Republicans, in the budget enacted two years ago, provided new school funding through per-pupil aid, a flat amount that does not account for a school district’s property tax base or how much they receive in other forms of aid.
The governor’s plan is different. It would provide about $606 million in new funding for special education to address the gap between services districts are required to provide those students and the funding they get to do it, and direct $64 million more toward mental health services and programs.
Another $611 million in Evers’ budget would go to general aid to districts, a type of equalization aid that uses a formula to send more funding to districts with less per-pupil property wealth.
Rep. John Nygren, R-Marinette, co-chairman of the Legislature’s budget-writing committee, has said he wants most of any new funding provided to schools to come with few strings attached for districts, rather than be tied to a specific purpose such as special education.
“I understand it’s on the wish list,” Tiffany said of Evers’ special-education funding plan. “But there’s a lot of other needs out there.”
Other sticking points could include Evers’ proposals to suspend the expansion of independent charter schools and freeze enrollment in the Milwaukee, Racine and statewide private-school voucher programs. GOP lawmakers removed these among 131 provisions in Evers’ budget that were scrapped earlier this month.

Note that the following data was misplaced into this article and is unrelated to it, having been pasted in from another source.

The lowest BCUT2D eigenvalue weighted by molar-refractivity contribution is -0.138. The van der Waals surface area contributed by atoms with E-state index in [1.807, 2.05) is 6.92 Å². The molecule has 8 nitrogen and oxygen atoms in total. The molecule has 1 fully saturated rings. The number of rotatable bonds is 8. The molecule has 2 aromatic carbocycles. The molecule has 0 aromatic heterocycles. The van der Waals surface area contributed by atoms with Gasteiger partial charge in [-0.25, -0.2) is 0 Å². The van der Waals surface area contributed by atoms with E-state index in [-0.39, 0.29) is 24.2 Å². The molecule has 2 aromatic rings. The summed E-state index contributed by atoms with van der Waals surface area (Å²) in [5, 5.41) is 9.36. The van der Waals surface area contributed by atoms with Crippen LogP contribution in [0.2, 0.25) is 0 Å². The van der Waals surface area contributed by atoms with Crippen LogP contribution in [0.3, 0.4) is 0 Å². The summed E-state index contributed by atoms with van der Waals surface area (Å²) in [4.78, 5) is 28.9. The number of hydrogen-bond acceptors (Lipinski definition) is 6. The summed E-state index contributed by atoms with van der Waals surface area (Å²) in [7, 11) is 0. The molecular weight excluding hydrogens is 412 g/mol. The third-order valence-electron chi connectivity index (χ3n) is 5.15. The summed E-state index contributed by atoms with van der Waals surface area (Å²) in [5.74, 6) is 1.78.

Also among the measures removed from Evers’ budget were some that helped fund his K-12 aid increase. Evers proposed to expand Medicaid under the federal health care law, which would have saved the state $324 million over two years. He also wants to cap tax breaks for large manufacturers and capital gains for high earners, in a move that would collect more than $1 billion in new tax revenue in two years, while cutting income taxes for the middle class by $834 million.
Full budget never vetoed
Evers’ plan to expand Medicaid eligibility to 82,000 Wisconsinites continues to be a huge sticking point, as the governor has vowed to not give up on it. Vos has said GOP lawmakers will “never” embrace it, though some rank-and-file Republicans have said they’re open to it.
Last week, Vos said he wants to discuss the budget with Evers.
“But if it’s going to be repeated discussion of things that we are never going to support, I would hope that he would re-think that strategy,” Vos said.
Evers told the State Journal in April that he would not accept a budget that did not make progress in three crucial areas.
“We have to make sure we have affordable and accessible health care, we have to make sure we have increases in resources for our education system, and fix the damn roads,” Evers said.
If lawmakers and the governor do not enact a budget by July 1, base spending levels from the previous year continue until they do.
On Wednesday, Vos noted that since 1931, when Wisconsin lawmakers began using their current budget process, no governor has vetoed an entire state budget passed by lawmakers.
That’s in part because Wisconsin’s governor has among the most expansive line-item veto powers of any state’s chief executive. That allows the governor, with any budget bill, to effectively pick and choose what to retain and what to discard.
In 1991, then-Gov. Tommy Thompson vetoed much of the funding in the second year of the two-year budget, forcing lawmakers to reconvene later to once again take it up, according to the nonpartisan Legislative Fiscal Bureau.
Tiffany acknowledged there are plenty of unknowns about how the budget process will be resolved.
“I don’t know what’s going on between our leadership and the governor,” Tiffany said. “All I know is we’re going to create a good budget. ... I hope Governor Evers signs it.”